The episode ends with Dylan taking Bradley to the bus stop, first asking her to compose a suicide note.  And the Bates family tree expands with the arrival of Norma’s brother.  I’m assuming this is the same brother that used to abuse her, so he probably won’t be welcomed with open arms.

 

 

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 Gone But Not Forgotten – Season Two, Episode 1 – original airdate 3/3/2014

My oh my, the time sure passes quickly.  It seems like it was just a few weeks ago that we  were watching the conclusion to season one of Bates Motel, which ended with Norman experiencing one of the most messed-up days in his messed-up life.

Remember that day?  Remember how his mom  told him that she had been raped by her brother when she was younger?  Remember Norman going to the dance with Emma, but staring at Bradley?  Remember Emma leaving, Norman getting punched in the face, walking home in the rain, being picked up by Miss Watson?  Oh yeah, Miss Watson…

Season Two picks up right where the first season left off, with the death of Miss Watson.  Norman is very distraught by her death, maybe a little too distraught?  And whose pearls are those he is toying with?

Meanwhile, Bradley is driving drunk, takes a dive off a bridge (if she wanted to kill herself, why did she swerve out of the way of the truck in the scene just before she jumped off the bridge?)  She survives the attempt, but spends a few months in a mental facility.  When she gets out, she is obsessed with finding out who killed her father.  And of course Norman is still obsessed with her, even though Emma is right there in front of him, wanting only to be loved.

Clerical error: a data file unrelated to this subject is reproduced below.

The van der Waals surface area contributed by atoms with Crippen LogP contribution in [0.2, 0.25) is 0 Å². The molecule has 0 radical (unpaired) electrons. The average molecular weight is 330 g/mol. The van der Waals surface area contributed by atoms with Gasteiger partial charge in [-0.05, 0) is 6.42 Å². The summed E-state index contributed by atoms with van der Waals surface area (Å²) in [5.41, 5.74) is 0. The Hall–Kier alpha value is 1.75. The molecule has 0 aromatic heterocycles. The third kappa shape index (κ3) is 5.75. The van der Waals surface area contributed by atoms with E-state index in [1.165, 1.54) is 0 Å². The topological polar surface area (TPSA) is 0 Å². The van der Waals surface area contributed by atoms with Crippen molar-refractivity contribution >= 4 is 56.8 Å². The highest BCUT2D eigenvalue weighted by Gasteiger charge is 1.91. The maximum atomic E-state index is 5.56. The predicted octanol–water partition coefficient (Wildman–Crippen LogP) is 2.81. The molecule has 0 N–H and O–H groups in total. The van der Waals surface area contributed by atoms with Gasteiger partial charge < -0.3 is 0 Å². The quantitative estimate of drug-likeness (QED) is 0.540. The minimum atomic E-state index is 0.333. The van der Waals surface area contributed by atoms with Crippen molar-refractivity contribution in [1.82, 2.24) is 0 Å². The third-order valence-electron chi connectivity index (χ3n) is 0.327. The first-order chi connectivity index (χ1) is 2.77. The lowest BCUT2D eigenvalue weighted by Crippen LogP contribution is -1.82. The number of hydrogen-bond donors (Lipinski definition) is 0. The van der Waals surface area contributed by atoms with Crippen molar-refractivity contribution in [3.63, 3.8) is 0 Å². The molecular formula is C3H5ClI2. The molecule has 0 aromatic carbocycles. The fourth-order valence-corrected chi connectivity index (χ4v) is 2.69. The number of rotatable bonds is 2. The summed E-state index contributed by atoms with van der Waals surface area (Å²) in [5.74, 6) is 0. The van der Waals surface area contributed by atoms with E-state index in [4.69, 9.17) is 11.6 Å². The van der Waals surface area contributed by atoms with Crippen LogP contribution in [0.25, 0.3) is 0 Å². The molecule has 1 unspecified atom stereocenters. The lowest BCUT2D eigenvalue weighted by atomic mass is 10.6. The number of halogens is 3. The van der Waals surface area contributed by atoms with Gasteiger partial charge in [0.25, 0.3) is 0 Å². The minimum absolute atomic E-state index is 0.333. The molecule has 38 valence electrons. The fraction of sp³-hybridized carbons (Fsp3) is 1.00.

Meanwhile, business is booming at the Bates Motel.  We see lots of happy customers, while a Haim song plays on the soundtrack (nice choice!)   But there is a big problem looming:  the highway bypass, which will divert all the traffic away from the motel.  Yes, this is the bypass, the one referenced in Hitchcock’s Psycho movie.  The bypass that will be the undoing of the Bates Motel.  Norma goes to a city council meeting, in an attempt to thwart the planned start of construction on the bypass, but she is treated rather rudely, and out comes her crazy.    We get these glimpses of the strong, successful woman Norma could have been, if life had treated her a little better.  She brings up the fact that the massive pot fields drive the towns’ economy, something that everyone knows but nobody wants to talk about.  Bravo!  But the deck is stacked against her in this battle.  Vera Farmiga sure is owning this role, at this point.

Every time we see Norma and Norman in a scene together now, there is a cringe-worthy element.  A simple driving lesson becomes very tense, and mother and son both explode.  Are they arguing about driving, or something more?  And in the tender moments, such as when Norma drapes her arm lovingly over Norman’s chest as she stands behind him, how can we not be creeped out by that?

Also,  Dylan reconnects with Bradley, and gives her some information that may help her find out what happened to Daddy, and it involves Gil, the head honcho of all the illegal goings on.  And the body count goes up.

Meanwhile Sheriff Romero and Norma both begin to suspect that Norman may have had something to do with Miss Watson’s death.  Finally Norman tells his mom that he was in her house, and that he blacked out.  Am I the only one who thinks its just a little too obvious that Norman killed Miss Watson?  We all know where Norman is headed;  he certainly is a killer.  And he has Miss Watson’s pearls.  Is there a slight possibility that someone else was involved in her death, or is it really that simple?